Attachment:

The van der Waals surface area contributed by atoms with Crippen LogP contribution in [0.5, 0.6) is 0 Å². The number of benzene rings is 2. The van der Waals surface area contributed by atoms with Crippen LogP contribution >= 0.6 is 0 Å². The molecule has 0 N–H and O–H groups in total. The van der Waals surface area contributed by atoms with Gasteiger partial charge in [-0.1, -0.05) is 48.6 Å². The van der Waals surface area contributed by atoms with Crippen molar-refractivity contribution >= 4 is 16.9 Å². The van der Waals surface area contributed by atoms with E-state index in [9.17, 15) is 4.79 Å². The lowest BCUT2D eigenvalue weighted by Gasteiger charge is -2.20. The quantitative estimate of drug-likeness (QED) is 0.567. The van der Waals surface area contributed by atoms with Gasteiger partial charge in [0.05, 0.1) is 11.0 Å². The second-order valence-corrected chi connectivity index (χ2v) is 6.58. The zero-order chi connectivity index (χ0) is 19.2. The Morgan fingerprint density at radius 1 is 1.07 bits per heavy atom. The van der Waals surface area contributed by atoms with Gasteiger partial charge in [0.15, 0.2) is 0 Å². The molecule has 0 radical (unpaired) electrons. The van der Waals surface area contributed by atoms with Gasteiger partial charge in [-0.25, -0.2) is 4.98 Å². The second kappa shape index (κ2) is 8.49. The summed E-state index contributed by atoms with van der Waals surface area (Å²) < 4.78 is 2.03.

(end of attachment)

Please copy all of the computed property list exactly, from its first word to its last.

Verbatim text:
The van der Waals surface area contributed by atoms with Crippen LogP contribution in [0.5, 0.6) is 0 Å². The number of benzene rings is 2. The van der Waals surface area contributed by atoms with Crippen LogP contribution >= 0.6 is 0 Å². The molecule has 0 N–H and O–H groups in total. The van der Waals surface area contributed by atoms with Gasteiger partial charge in [-0.1, -0.05) is 48.6 Å². The van der Waals surface area contributed by atoms with Crippen molar-refractivity contribution >= 4 is 16.9 Å². The van der Waals surface area contributed by atoms with E-state index in [9.17, 15) is 4.79 Å². The lowest BCUT2D eigenvalue weighted by Gasteiger charge is -2.20. The quantitative estimate of drug-likeness (QED) is 0.567. The van der Waals surface area contributed by atoms with Gasteiger partial charge in [0.05, 0.1) is 11.0 Å². The second-order valence-corrected chi connectivity index (χ2v) is 6.58. The zero-order chi connectivity index (χ0) is 19.2. The Morgan fingerprint density at radius 1 is 1.07 bits per heavy atom. The van der Waals surface area contributed by atoms with Gasteiger partial charge in [0.15, 0.2) is 0 Å². The molecule has 0 radical (unpaired) electrons. The van der Waals surface area contributed by atoms with Gasteiger partial charge in [-0.25, -0.2) is 4.98 Å². The second kappa shape index (κ2) is 8.49. The summed E-state index contributed by atoms with van der Waals surface area (Å²) < 4.78 is 2.03.